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UK's child mental health provision alarming, says UN committee

Published 23/05/2016

Government representatives were questioned on a series of issues looking at their commitment to promoting and protecting the interests of children
Government representatives were questioned on a series of issues looking at their commitment to promoting and protecting the interests of children

The state of mental health services for children in the UK is "alarming", a UN committee has told Government officials.

Waiting lists are too long, leading to an unacceptable situation, a member of the Committee on the Rights of the Child said as she questioned UK representatives in Geneva.

Olga Khazova of Russia hit out at a lack of funding and said she had heard one case of a child having to wait more than a year for proper treatment.

Government representatives were questioned on a series of issues looking at their commitment to promoting and protecting the interests of children.

Ms Khazova said: "I am sorry to say that mental health is an issue. Mental health services are underfunded, there is a trend to over-medication and therapeutic and community-based services are not developed. In many respects the situation is really alarming - again there are differences in different jurisdictions but this relates to all countries."

She said waiting lists for mental health care are "far too long and therefore absolutely unacceptable".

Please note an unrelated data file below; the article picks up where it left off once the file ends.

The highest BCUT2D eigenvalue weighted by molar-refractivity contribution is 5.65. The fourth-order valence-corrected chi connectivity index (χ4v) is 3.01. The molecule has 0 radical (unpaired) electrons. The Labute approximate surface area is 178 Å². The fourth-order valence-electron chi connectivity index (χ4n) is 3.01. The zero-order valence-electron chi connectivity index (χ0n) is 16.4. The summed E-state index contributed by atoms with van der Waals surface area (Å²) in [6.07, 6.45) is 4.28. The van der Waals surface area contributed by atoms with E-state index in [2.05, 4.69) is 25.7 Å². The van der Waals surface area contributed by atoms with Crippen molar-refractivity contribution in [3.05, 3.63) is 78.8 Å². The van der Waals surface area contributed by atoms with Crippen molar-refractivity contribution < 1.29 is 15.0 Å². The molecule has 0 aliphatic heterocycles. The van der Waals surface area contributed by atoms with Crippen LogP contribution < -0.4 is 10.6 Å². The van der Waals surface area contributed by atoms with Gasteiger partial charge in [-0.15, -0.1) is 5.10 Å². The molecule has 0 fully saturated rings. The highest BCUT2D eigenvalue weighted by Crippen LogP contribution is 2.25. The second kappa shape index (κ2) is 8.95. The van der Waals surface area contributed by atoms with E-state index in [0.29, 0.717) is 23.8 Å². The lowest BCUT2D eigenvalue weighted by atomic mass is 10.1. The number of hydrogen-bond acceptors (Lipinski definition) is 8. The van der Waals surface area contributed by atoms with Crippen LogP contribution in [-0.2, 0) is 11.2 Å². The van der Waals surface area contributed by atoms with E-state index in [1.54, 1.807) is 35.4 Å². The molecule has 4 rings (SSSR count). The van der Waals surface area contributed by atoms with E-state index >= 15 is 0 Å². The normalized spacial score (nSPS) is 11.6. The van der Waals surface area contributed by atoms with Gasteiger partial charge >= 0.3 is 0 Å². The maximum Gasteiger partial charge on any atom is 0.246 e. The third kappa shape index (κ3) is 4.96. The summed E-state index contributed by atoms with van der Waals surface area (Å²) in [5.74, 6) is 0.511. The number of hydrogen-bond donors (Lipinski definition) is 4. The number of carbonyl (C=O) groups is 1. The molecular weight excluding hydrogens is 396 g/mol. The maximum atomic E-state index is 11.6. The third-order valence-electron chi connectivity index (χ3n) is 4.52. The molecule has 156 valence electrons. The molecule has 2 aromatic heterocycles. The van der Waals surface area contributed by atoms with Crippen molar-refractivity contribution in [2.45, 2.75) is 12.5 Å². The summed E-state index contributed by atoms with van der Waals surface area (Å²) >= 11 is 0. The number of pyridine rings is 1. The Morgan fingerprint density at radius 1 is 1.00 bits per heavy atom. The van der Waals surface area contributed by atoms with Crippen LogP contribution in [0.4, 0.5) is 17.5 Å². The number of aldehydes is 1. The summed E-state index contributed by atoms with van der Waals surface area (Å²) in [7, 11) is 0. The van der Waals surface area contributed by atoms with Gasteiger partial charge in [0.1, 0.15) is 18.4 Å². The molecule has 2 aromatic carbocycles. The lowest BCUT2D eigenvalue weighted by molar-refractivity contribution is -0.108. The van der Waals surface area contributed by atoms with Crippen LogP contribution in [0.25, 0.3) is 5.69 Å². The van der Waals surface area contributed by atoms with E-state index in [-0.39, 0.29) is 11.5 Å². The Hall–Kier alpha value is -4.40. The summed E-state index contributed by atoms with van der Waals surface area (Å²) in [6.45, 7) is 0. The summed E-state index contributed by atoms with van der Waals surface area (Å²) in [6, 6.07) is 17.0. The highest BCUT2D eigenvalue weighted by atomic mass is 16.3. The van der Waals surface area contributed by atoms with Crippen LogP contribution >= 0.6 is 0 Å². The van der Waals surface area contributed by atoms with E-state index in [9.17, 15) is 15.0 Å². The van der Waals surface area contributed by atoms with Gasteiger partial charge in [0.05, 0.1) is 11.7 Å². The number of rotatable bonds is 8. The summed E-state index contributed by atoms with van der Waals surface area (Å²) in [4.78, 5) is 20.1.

The four commissioners for children in Great Britain and Northern Ireland made 114 recommendations to the committee ahead of the hearing, including a section dedicated to mental health which includes a call to improve resources so children can be seen quickly.

Other issues included the possibility of lowering the voting age to 16.

Despite a call from the commissioners, Anne Jackson from the Department for Education said: "The UK Government has no plans to lower the voting age to 16. The Government believes that changes to the franchise should, where possible, be made on the basis of consensus and sees no majority across the United Kingdom in favour of lowering the voting age."

She added that it is "very important" for young people be involved in decision making and to be able to campaign for changes in the voting age.

The commissioners also recommended all forms of corporal punishment, including smacking, be made illegal - something supported by the NSPCC.

The Government has said while it does not condone "any violence" towards children and has laws to address such issues, it does not believe parents should be criminalised for " giving a child a mild smack in order to control their behaviour".

The two-day hearing will continue on Tuesday morning.

A spokeswoman for the Department of Health said: "Children's mental health is a priority for this Government and we know that intervening early can have a lasting impact. That's why we are putting a record £1.4 billion into transforming the mental health support available to young people in every area of the country. This will help make sure young people get the mental health support they need more quickly.

"This is the biggest transformation the sector has ever seen, with every local area in the country revolutionising their offer for children and young people through formal plans, backed with additional funding."

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